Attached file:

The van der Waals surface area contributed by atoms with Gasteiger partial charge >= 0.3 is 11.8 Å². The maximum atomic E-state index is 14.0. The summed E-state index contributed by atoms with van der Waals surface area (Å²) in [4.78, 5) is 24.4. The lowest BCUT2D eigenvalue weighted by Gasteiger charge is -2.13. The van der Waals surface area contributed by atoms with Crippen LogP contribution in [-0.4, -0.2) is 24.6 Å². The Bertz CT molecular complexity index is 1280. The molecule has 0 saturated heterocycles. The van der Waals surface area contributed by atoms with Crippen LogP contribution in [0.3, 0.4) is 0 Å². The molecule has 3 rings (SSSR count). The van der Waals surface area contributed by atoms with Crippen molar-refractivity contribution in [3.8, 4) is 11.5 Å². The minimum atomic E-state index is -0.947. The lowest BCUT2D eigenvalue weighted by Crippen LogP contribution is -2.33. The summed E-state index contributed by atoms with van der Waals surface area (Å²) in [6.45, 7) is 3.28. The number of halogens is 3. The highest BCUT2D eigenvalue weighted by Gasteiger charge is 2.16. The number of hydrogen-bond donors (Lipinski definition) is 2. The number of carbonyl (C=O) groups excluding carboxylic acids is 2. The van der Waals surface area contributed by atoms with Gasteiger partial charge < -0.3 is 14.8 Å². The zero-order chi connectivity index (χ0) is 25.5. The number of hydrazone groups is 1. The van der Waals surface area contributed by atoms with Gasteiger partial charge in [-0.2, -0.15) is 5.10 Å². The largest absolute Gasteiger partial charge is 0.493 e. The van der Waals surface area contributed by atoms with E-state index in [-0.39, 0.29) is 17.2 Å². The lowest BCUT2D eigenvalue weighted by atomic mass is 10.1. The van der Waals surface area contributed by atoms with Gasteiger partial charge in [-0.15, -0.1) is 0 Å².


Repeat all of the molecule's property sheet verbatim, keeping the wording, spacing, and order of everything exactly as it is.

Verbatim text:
The van der Waals surface area contributed by atoms with Gasteiger partial charge >= 0.3 is 11.8 Å². The maximum atomic E-state index is 14.0. The summed E-state index contributed by atoms with van der Waals surface area (Å²) in [4.78, 5) is 24.4. The lowest BCUT2D eigenvalue weighted by Gasteiger charge is -2.13. The van der Waals surface area contributed by atoms with Crippen LogP contribution in [-0.4, -0.2) is 24.6 Å². The Bertz CT molecular complexity index is 1280. The molecule has 0 saturated heterocycles. The van der Waals surface area contributed by atoms with Crippen LogP contribution in [0.3, 0.4) is 0 Å². The molecule has 3 rings (SSSR count). The van der Waals surface area contributed by atoms with Crippen molar-refractivity contribution in [3.8, 4) is 11.5 Å². The minimum atomic E-state index is -0.947. The lowest BCUT2D eigenvalue weighted by Crippen LogP contribution is -2.33. The summed E-state index contributed by atoms with van der Waals surface area (Å²) in [6.45, 7) is 3.28. The number of halogens is 3. The highest BCUT2D eigenvalue weighted by Gasteiger charge is 2.16. The number of hydrogen-bond donors (Lipinski definition) is 2. The number of carbonyl (C=O) groups excluding carboxylic acids is 2. The van der Waals surface area contributed by atoms with Gasteiger partial charge < -0.3 is 14.8 Å². The zero-order chi connectivity index (χ0) is 25.5. The number of hydrazone groups is 1. The van der Waals surface area contributed by atoms with Gasteiger partial charge in [-0.2, -0.15) is 5.10 Å². The largest absolute Gasteiger partial charge is 0.493 e. The van der Waals surface area contributed by atoms with E-state index in [-0.39, 0.29) is 17.2 Å². The lowest BCUT2D eigenvalue weighted by atomic mass is 10.1. The van der Waals surface area contributed by atoms with Gasteiger partial charge in [-0.15, -0.1) is 0 Å².